11 Health Tweaks to Make in Your 30s to Stay Healthy for the Rest of Your Life
Make these small adjustments to stay fit and healthy for decades to come.
Healthy habits to start now
Each new decade seems to bring more responsibility. From your family to your career, there’s a lot going on. But health should always be a priority. Learn how to manage stress, sneak in exercise, and prioritize a well-balanced diet. Keeping up with these healthy habits before, during, and after your 30s will help you stay well.
Work out in the morning
It’s great if you’ve finally developed the habit of exercising right after work instead of just collapsing on the couch. Unfortunately, says pulmonary and critical care physician, Cedric Rutland, MD, morning workouts are better for your 30s. “Sure, getting up is no fun, but it’s proven scientifically that working out in the A.M. increases your energy level throughout the day, along with improving your mood and the feeling of accomplishment before you arrive to work,” he says. This extra burst of motivation will also give you more time (and desire) to plan your meals, making you more mindful about portions and nutrition, says Dr. Rutland.
Learn to manage stress and anxiety
If you haven’t learned stress-relief strategies that work for you by the time you reach 30, stress can lead to serious health issues. As psychologist Nikki Martinez explains, stress is responsible for 77 percent of all illnesses—from digestion concerns to an inability to lose weight. That’s why she says learning effective coping skills that work specifically for you is key to happiness in your 30s.
“When you reach an age where your body is going through changes and is not bouncing back as it once did, stress and anxiety can actually start to become quite significant issues. It can cause you to gain weight, due to the high levels of cortisol it produces. It can cause illness, prevent pregnancy, and contribute to miscarriage. It can start to really meaningfully impact relationships that are more serious at this age, prevent you from moving up in a career that you should be fairly established in, and it can rub off on your children, who learn coping styles and skills from observations,” Martinez explains. “Learning solid coping skills, stress management, mindfulness and healthy outlets can truly impact each and every area of your functioning.”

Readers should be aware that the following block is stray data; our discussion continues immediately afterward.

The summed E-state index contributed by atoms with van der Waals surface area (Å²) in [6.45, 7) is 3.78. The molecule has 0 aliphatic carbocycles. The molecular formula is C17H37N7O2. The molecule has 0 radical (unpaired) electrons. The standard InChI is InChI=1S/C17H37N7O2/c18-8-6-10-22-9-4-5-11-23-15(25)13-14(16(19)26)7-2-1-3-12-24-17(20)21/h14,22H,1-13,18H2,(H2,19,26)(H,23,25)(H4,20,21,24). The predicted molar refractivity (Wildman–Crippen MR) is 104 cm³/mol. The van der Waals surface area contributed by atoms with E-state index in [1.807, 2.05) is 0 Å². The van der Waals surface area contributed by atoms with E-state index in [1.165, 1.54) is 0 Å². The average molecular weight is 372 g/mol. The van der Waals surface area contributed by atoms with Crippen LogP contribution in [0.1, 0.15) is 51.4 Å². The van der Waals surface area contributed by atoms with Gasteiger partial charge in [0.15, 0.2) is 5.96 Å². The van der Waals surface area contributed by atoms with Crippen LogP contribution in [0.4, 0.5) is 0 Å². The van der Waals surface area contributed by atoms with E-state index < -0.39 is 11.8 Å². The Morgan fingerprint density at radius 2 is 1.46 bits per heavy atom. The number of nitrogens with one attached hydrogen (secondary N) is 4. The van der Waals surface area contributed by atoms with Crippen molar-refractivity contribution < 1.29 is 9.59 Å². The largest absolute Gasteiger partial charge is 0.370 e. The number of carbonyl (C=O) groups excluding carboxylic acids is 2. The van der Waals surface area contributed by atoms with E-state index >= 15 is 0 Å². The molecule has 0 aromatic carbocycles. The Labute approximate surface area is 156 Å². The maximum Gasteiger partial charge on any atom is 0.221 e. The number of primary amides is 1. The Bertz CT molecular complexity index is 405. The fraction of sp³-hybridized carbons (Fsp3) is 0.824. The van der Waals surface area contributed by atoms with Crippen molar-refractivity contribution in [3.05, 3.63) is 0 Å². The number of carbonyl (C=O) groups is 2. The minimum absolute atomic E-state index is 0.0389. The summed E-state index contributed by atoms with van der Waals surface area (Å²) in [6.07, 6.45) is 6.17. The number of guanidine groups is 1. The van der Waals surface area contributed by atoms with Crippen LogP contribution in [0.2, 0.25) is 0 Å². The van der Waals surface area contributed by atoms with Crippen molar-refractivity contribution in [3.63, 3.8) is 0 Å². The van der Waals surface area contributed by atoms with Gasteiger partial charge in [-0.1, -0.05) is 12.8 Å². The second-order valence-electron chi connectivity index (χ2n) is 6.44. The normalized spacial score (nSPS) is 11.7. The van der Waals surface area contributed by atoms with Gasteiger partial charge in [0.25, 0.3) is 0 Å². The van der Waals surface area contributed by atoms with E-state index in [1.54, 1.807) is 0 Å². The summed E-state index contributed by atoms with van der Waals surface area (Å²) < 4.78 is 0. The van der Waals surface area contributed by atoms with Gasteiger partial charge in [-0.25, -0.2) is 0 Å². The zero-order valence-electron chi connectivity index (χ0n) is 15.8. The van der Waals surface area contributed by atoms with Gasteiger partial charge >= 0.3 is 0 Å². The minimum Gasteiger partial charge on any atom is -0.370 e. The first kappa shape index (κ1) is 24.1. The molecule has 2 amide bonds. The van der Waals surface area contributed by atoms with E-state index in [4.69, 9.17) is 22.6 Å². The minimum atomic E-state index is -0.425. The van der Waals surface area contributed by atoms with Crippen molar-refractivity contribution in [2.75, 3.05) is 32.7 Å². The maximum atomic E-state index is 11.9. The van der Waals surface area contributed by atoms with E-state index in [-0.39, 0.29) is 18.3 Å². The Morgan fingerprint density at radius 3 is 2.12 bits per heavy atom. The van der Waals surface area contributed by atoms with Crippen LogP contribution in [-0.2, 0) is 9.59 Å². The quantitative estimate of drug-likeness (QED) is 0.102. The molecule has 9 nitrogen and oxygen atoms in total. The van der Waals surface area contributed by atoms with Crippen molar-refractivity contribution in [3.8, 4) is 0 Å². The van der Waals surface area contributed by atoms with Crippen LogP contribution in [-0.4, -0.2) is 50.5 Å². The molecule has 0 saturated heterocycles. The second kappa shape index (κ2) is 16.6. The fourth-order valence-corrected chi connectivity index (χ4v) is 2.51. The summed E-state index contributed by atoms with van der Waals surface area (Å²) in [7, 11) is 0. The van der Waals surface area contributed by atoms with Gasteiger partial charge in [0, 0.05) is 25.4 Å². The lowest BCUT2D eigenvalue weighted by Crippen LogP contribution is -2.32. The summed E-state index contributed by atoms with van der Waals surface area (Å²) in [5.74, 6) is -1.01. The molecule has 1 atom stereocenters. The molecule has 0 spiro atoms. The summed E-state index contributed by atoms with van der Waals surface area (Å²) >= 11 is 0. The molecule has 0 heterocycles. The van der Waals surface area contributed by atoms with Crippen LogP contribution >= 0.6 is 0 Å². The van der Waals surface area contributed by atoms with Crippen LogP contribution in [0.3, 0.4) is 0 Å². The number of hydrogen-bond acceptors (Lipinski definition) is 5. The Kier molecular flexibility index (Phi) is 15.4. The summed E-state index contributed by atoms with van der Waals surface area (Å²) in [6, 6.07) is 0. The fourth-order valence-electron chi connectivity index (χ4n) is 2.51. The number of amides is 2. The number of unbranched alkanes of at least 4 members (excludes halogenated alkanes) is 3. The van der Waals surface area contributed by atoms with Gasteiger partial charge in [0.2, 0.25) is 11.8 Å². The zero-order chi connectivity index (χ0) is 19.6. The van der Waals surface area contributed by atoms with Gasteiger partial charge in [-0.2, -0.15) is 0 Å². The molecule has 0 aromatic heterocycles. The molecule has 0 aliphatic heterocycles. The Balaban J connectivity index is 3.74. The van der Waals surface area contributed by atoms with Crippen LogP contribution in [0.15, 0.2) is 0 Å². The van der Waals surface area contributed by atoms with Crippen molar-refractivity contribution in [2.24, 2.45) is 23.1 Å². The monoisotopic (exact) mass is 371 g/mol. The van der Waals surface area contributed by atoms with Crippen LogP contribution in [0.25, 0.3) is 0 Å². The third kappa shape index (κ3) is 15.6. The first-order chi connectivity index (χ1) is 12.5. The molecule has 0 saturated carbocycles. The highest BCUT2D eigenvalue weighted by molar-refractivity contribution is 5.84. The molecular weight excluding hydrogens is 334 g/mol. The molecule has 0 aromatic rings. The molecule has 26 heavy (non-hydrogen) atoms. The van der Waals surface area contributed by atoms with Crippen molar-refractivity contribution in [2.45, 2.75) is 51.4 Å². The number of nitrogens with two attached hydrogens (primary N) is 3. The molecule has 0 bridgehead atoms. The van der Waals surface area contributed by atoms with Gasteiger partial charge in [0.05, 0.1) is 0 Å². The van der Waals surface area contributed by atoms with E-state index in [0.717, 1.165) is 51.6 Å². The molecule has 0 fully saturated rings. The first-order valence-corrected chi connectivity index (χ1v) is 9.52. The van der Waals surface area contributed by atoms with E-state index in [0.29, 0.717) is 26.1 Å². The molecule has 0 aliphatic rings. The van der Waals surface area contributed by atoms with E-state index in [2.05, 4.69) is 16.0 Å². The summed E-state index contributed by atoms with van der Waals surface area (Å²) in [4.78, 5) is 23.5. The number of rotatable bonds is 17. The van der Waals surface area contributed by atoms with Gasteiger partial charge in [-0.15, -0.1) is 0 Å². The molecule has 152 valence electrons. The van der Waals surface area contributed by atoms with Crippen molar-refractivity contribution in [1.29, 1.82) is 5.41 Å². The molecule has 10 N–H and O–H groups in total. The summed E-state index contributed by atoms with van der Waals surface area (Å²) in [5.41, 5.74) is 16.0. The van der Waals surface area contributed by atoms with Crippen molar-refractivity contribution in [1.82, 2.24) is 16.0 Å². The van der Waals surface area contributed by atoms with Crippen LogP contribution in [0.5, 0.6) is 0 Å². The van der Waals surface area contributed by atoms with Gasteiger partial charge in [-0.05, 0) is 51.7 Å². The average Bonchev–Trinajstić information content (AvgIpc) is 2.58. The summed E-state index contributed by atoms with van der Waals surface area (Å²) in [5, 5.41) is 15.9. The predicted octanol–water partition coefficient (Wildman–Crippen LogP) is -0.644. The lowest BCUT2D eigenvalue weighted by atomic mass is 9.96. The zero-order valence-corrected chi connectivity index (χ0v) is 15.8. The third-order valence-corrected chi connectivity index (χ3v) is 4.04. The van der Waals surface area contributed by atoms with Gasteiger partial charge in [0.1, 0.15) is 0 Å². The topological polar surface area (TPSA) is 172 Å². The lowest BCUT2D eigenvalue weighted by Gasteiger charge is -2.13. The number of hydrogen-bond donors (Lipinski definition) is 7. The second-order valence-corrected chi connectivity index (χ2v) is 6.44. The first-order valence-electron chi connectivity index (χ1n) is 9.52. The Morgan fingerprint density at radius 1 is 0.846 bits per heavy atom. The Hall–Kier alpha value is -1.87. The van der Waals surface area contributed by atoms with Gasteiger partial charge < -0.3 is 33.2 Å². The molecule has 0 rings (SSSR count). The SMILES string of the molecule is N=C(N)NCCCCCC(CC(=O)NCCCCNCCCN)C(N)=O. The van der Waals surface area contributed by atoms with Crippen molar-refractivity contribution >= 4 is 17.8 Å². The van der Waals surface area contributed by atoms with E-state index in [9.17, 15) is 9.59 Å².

Seeing the doctor more often
Don’t skip annual doctor appointments because you are just “too busy.” If you’re a woman who is considering having a child in the next few years, making sure you’re healthy is especially essential to family planning. “Along with making sure women are up to date with preventive screenings, like pap smears, immunizations, and breast exams, diagnosing and treating medical conditions is imperative for a healthy pregnancy,” explains Annelise S. Swigert, MD, obstetrician and gynecologist.
Maintaining a healthy weight
Holding the line on weight gain is important for longevity and fertility. “As we age and our metabolism slows, we get caught up in the busyness of our lives and all of this can lead to weight gain,” Janet Choi, MD, a reproductive endocrinologist says. “Not only is a high BMI associated with increased heart disease and diabetes risks, but also increased fertility problems. Studies suggest higher IVF failure rates in obese or overweight women compared to similarly aged women with a normal BMI range. Pregnancy complications, such as miscarriages, gestational diabetes, and pregnancy-induced hypertension/preeclampsia increase with abnormal range BMIs.”
Prioritize your bones
When you think about working out and fitness goals, you might hope for a strong core and good stamina. While those are reasonable desires, Romy Block, MD, says now that you’re in your 30s, you need to keep your bones at top of mind. “Bone density peaks in your 30s, so this is the time to make sure you are doing everything possible to build and maintain strong, healthy bones,” she says. “Stay or get active with regular weight-bearing exercise and get adequate levels of vitamin D and calcium. Calcium is best found in dietary sources while vitamin D typically needs to be obtained via a supplement.”
Eat less sugar and more fat